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I’m with SA on this one - these articles are almost always bland and derivative, written because someone wants to be published in Science but can’t actually do, you know, any science…

I find myself annoyed by them even when I agree with the author!

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It just seems futile to me, debunking this or that. Everyone is pretty much preaching to their choir. There’s also something smug about most fact checking and debunking that I doubt will change anyone’s mind.

Not very eloquent, this, but - sigh - it just brings me down, the state of things...

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Very nice! :) I particularly like your implicit Socratic dialog as a rhetorical device. Excellent points on both sides. Unfortunately, arguing with oneself can be a lot like playing chess with oneself: you can't come up with a strategy that your opponent hasn't already thought of.

I wonder if a case could be made for *more* opinion in science journals. I'm always suspicious of claims of impartiality or objectivity. The more objective one becomes, the closer one gets to what Thomas Nagel famously called the "view from nowhere."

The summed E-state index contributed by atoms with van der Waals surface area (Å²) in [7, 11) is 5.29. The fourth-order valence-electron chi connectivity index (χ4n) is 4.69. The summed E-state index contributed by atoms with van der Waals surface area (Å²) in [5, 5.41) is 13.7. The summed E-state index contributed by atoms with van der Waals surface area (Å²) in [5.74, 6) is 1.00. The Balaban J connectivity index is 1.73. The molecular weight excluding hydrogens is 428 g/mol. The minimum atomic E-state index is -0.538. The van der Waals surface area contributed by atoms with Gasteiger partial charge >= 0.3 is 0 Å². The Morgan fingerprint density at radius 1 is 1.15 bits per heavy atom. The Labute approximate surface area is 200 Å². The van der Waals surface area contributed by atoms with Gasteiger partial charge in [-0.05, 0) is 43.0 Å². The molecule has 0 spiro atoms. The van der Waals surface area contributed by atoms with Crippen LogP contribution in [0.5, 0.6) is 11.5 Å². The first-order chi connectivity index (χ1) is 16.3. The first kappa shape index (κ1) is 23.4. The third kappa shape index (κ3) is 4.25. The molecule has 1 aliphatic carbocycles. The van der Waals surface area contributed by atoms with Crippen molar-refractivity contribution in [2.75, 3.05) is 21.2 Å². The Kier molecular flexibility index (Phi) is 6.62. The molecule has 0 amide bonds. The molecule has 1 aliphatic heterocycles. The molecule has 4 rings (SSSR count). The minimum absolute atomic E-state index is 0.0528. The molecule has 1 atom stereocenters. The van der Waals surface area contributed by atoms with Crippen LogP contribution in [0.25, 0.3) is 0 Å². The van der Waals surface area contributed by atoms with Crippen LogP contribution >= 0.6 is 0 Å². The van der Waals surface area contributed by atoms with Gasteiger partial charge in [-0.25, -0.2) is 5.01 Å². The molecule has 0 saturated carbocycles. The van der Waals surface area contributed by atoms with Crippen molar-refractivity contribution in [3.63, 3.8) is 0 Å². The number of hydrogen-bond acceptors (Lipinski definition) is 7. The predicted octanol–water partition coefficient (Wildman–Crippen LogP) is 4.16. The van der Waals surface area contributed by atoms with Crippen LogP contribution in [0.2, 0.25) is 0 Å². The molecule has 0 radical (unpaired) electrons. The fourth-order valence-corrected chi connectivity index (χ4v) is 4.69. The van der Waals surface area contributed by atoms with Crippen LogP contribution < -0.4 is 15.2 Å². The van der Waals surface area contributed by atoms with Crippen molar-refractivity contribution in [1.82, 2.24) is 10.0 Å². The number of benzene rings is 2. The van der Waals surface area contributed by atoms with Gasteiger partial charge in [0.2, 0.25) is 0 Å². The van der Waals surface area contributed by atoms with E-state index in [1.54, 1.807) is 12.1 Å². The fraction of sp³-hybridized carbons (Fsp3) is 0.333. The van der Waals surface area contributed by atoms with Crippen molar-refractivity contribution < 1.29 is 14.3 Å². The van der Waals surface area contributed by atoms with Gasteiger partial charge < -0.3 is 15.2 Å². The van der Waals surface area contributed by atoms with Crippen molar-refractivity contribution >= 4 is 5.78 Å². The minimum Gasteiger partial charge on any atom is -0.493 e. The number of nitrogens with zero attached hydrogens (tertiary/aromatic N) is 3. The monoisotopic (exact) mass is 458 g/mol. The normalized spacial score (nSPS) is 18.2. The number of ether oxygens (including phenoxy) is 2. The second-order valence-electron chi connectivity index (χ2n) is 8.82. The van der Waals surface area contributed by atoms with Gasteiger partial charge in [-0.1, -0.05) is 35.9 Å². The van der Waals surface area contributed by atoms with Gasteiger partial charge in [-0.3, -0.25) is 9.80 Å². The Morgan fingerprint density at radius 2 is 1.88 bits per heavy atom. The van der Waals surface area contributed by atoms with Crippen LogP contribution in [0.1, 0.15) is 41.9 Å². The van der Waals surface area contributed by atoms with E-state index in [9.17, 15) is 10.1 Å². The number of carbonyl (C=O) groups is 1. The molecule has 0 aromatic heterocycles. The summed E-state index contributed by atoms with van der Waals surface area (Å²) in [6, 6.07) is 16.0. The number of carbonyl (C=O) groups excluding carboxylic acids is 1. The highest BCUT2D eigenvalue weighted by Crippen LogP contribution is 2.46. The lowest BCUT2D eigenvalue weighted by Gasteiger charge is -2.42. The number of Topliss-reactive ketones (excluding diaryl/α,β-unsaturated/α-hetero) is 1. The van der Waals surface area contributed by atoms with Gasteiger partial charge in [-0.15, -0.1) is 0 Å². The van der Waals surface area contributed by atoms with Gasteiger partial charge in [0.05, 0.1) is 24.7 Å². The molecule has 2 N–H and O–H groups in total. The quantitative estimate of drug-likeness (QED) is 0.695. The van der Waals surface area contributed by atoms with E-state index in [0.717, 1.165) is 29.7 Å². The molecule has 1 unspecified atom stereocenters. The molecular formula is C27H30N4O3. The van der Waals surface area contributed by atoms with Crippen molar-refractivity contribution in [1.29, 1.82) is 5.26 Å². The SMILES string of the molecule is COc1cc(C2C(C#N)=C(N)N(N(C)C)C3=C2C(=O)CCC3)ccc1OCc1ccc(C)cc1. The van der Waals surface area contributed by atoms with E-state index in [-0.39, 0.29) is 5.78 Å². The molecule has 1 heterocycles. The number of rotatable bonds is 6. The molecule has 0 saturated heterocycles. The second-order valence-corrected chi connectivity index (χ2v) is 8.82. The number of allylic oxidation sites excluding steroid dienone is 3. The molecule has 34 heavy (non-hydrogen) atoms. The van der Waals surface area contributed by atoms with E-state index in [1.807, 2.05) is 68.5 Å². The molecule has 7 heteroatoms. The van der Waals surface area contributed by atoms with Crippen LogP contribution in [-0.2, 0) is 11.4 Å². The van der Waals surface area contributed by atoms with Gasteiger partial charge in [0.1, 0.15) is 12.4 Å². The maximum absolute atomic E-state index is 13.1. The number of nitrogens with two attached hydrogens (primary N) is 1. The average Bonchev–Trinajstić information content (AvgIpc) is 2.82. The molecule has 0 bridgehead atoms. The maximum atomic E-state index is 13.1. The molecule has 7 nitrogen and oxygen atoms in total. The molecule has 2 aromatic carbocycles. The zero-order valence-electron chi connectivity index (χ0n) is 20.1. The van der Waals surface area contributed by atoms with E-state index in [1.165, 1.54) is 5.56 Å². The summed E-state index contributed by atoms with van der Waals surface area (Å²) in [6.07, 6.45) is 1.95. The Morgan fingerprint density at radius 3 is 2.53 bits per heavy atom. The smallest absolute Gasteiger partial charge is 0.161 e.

A fundamental problem in science is that there are almost always some kinds of implicit bias involved in the scientific methodology. Science as a whole can be thought of as an attempt to remove errors of subjectivity from knowledge claims, by prioritizing objective ways to assess accuracy. But science always relies on science for its methods and assumptions, so bias can almost always find a secret hiding-place. This is especially true in science that rests on solid paradigms of Kuhnian dimensions.

This problem of implicit bias invisibly coloring the conclusions is rendered more insidious by the pretext of pure objectivity. I always feel a bit more confident in research presented in a fashion that does not pretend to be without opinion.

Of course, opinionated science could certainly be taken too far. But we should at least be alert to the danger posed by relying too comfortably on the illusion of true objectivity.

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Everything Tucker Carlson said about Fauci is either true or has a kernel of truth exaggerated for rhetorical effect. You seem to think Carlson’s viewers blindly believe whatever he says. We (conservatives), believe it or not, are able to discern truth from exaggeration. We can also discern Fauci’s narcissistic, lying, and deceptive statements when we hear them. Conservatives are not “turned off from scientific institutions,” as you put it. Conservatives respect Science only as much as Science deserves it.

Maybe you know this, but I don’t think you realize that Carlson is not giving new ideas to his millions of viewers. He’s simply reflecting what his millions of viewers already believe, and they have legitimate reasons for their beliefs.